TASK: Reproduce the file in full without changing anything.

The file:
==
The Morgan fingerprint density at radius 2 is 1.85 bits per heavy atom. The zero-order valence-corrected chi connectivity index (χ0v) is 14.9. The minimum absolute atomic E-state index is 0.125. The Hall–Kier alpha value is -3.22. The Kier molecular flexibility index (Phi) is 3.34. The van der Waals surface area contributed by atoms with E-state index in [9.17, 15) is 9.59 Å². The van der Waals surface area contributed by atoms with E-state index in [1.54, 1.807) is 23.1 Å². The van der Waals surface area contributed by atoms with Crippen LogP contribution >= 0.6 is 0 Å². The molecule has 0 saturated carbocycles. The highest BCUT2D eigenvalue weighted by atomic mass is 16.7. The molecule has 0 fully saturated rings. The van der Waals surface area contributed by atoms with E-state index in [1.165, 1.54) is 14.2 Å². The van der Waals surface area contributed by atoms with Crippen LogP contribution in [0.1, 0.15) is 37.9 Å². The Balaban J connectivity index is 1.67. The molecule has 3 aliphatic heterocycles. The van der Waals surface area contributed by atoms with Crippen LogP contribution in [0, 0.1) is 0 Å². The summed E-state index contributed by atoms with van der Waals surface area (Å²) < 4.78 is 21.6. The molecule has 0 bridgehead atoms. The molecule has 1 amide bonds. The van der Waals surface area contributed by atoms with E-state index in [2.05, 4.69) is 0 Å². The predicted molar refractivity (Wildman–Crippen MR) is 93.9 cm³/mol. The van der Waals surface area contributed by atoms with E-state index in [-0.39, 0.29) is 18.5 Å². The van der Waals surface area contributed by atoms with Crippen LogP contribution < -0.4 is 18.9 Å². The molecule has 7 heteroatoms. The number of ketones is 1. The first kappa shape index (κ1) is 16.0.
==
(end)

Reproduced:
The Morgan fingerprint density at radius 2 is 1.85 bits per heavy atom. The zero-order valence-corrected chi connectivity index (χ0v) is 14.9. The minimum absolute atomic E-state index is 0.125. The Hall–Kier alpha value is -3.22. The Kier molecular flexibility index (Phi) is 3.34. The van der Waals surface area contributed by atoms with E-state index in [9.17, 15) is 9.59 Å². The van der Waals surface area contributed by atoms with E-state index in [1.54, 1.807) is 23.1 Å². The van der Waals surface area contributed by atoms with Crippen LogP contribution >= 0.6 is 0 Å². The molecule has 0 saturated carbocycles. The highest BCUT2D eigenvalue weighted by atomic mass is 16.7. The molecule has 0 fully saturated rings. The van der Waals surface area contributed by atoms with E-state index in [1.165, 1.54) is 14.2 Å². The van der Waals surface area contributed by atoms with Crippen LogP contribution in [0.1, 0.15) is 37.9 Å². The Balaban J connectivity index is 1.67. The molecule has 3 aliphatic heterocycles. The van der Waals surface area contributed by atoms with Crippen LogP contribution in [0, 0.1) is 0 Å². The summed E-state index contributed by atoms with van der Waals surface area (Å²) < 4.78 is 21.6. The molecule has 0 bridgehead atoms. The molecule has 1 amide bonds. The van der Waals surface area contributed by atoms with E-state index in [2.05, 4.69) is 0 Å². The predicted molar refractivity (Wildman–Crippen MR) is 93.9 cm³/mol. The van der Waals surface area contributed by atoms with E-state index in [-0.39, 0.29) is 18.5 Å². The van der Waals surface area contributed by atoms with Crippen LogP contribution < -0.4 is 18.9 Å². The molecule has 7 heteroatoms. The number of ketones is 1. The first kappa shape index (κ1) is 16.0.